If the render is falling off the walls everywhere you have two options:
The best solution for fixing cracked render is to start again! It’s probably not what you want to read, but putting any other materials on top of cracked render is akin to adding a plaster – it is only really a temporary fix and it’s likely that over time the cracks will just keep expanding and getting worse. We would therefore always recommend removing the existing render back to the brick work, but we appreciate many people won’t want to do this due to the time and cost involved.
Fix render by adding a thin layer of EPS insulation
The next best solution is adding a thin layer of insulation (20mm or 30mm) to the wall – this needs to be attached to the wall with adhesive and anchored to the wall using mechanical fixings. Prior to adding the insulation board, do try to remove any very loose render and make good the surface with Levelling Mortar (EWI-260).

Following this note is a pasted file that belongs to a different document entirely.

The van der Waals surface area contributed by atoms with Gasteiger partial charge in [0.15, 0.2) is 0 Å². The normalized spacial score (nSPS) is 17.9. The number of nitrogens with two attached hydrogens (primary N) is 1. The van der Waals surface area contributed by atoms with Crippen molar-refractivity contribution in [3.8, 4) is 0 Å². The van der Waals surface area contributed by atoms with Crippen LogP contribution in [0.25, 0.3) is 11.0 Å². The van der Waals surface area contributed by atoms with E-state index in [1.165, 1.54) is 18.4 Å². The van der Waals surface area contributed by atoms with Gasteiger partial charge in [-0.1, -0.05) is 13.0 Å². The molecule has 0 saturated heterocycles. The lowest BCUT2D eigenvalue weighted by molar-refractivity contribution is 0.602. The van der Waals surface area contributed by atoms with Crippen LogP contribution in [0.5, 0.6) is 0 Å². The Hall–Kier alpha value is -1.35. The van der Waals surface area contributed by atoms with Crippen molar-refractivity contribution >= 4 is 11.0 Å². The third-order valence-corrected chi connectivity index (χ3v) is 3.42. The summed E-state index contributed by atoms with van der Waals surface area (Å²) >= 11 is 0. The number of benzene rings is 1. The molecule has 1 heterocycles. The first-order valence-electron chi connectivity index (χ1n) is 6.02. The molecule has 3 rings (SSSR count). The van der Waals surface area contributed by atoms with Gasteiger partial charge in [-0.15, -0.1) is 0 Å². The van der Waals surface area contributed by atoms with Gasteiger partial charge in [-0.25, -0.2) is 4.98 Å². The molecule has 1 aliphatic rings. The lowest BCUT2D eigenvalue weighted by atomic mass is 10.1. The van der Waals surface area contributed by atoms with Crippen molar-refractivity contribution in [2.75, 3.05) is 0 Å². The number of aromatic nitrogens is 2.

Once the insulation boards are in place, and the adhesive holding them to the wall has set, then you carry on the rest of the system as normal. On top of the insulation boards, a 6mm basecoat layer should be installed (with reinforcing fibreglass mesh embedded within it), and a thin coat render finish should be applied on top to create a decorative finish. Read our blog ‘coloured render cost per m2‘ for more information on how much this render system typically costs by the square metre.